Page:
Late in '01, I acquired a 1.5 GHz HP 7959 with an Intel P4 for $950 that to this day is still working as one of my primary computers. The speed and cost of modern technology is absolutely amazing!
Perhaps my obsession with computer flight simulation can be traced back to my first exposure to computers when I flew the military B-52 computer simulator in '63 at Walker AFB near Roswell, New Mexico. Little did I realize back then that the evolution of computer flight simulation technology would become a primary means of educational entertainment in the home from computers costing a few hundred dollars.
Designing and testing theoretical aircraft designs that work from the water surface is also very interesting to me -- and what better way to do both from a computer workstation. Using a computer workstation and the free modeling program called Anim8or, I created a set of seaplane designs that could revolutionize global marine transportation someday. One design version simply "hops" from site to site using theoretical thermal-electric thrusters -- while the more advanced design uses sub orbital "jumps" through space between sites at subsonic speeds. Although years from actual production, I feel that these seaplane designs can help usher in a new age of aeronautical ships that could make more affordable travel between coastal communities without conventional major airports.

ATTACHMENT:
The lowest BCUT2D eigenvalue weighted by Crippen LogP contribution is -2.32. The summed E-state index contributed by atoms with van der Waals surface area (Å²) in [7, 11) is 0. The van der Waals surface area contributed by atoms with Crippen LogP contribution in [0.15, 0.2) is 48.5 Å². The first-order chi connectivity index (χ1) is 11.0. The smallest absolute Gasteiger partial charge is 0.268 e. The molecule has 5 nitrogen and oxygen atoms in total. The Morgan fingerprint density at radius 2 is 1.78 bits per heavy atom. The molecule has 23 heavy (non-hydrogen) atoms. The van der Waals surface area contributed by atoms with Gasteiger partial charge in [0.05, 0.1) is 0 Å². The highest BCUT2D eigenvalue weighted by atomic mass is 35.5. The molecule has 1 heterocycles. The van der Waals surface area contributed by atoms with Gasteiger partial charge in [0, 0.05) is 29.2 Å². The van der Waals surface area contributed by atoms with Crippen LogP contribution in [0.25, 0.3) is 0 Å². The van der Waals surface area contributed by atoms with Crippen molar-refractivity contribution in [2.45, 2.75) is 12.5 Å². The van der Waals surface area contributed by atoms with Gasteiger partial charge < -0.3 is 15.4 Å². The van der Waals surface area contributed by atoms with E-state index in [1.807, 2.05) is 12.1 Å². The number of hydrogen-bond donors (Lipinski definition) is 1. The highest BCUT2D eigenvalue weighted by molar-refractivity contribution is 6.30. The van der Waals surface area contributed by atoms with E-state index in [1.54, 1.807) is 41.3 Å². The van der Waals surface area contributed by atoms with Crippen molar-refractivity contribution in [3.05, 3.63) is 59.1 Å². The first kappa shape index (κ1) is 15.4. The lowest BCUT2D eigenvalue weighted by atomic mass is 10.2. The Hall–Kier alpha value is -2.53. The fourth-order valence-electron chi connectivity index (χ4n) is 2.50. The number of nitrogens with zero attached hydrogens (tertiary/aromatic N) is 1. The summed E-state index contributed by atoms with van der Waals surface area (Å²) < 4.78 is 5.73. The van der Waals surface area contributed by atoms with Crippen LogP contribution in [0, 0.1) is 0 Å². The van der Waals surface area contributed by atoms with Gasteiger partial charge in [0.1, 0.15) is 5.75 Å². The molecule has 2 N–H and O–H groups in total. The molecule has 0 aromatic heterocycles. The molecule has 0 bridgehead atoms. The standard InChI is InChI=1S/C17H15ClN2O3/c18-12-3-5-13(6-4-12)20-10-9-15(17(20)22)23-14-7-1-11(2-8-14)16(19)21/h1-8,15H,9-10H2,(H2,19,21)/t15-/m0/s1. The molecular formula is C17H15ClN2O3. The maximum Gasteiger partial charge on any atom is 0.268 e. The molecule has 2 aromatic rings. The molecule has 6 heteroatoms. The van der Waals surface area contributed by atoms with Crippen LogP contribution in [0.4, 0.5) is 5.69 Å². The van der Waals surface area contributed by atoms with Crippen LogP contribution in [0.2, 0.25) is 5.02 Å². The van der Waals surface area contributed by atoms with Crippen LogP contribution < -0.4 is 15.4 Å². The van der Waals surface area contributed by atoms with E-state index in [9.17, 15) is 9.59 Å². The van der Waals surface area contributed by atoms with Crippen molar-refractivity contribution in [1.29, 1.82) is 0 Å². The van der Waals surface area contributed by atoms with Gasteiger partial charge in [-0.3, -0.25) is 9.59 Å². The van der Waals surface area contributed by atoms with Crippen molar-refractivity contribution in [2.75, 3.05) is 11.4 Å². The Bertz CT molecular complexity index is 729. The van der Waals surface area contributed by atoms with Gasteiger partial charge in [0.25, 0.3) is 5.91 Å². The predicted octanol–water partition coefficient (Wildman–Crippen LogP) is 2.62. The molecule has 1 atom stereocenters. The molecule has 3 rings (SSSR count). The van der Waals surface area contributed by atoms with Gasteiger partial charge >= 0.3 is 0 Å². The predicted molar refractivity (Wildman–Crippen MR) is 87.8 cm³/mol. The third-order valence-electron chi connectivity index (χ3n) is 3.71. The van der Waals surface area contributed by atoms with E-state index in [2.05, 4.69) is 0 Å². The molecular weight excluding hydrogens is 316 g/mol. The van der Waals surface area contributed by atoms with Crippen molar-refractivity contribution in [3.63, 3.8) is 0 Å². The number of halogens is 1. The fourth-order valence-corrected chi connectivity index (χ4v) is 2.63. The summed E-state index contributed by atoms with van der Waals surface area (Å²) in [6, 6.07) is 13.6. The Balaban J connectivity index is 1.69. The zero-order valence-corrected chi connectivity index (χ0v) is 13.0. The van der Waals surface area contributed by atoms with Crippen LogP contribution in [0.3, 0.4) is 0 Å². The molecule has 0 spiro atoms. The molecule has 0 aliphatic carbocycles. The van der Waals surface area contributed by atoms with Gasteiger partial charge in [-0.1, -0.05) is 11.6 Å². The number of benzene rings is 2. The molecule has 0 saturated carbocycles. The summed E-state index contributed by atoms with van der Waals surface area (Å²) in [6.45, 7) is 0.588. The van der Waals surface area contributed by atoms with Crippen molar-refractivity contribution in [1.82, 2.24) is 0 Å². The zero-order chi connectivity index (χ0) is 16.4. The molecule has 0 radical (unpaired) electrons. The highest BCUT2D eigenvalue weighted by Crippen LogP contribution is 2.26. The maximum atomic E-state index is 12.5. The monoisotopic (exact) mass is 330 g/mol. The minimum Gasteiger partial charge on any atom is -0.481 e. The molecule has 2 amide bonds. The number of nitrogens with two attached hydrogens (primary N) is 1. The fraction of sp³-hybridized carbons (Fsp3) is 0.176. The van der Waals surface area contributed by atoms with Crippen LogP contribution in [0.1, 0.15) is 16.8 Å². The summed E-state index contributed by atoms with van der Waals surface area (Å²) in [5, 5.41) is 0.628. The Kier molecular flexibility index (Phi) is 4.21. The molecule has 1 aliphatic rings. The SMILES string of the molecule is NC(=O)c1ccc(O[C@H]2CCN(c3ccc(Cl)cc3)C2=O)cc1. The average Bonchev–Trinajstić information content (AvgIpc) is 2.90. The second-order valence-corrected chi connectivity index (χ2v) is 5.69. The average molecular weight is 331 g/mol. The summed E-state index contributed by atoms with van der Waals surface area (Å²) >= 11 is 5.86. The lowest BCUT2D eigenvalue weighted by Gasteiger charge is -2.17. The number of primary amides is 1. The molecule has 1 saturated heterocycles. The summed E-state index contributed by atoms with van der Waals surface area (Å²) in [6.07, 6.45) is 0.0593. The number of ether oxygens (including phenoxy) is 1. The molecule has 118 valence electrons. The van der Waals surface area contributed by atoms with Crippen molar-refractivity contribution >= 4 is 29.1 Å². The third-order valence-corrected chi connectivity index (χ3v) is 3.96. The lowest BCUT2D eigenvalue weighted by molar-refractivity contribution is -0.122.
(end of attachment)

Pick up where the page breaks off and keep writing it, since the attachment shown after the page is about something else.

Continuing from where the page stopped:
In early '03, I discovered a Direct X based program by Ilan Papini called Virtual Sailor -- which, over time, was united with another simulation program also created by Ilan called Micro-Flight, that became the program known as Vehicle Simulator. These programs allowed artist like myself to design over time all types of virtual vehicles, such as boats, planes, cars, and place them in custom scenery projects based within the program. In effect, I have discovered the means to design and create a virtual world using these programs where all objects -- including plants, buildings, and even animated animals that fly or swim, can be controlled.
The Vehicle Simulator computer program allows for very realistic simulation of vehicles within day and night operations using GPS navigation -- including underwater exploration activity. It also displays dynamic wave action movement in real time and is capable of simulating true aeronautical flight. It has online access to many free vehicle models and scenery projects in which to experiment with.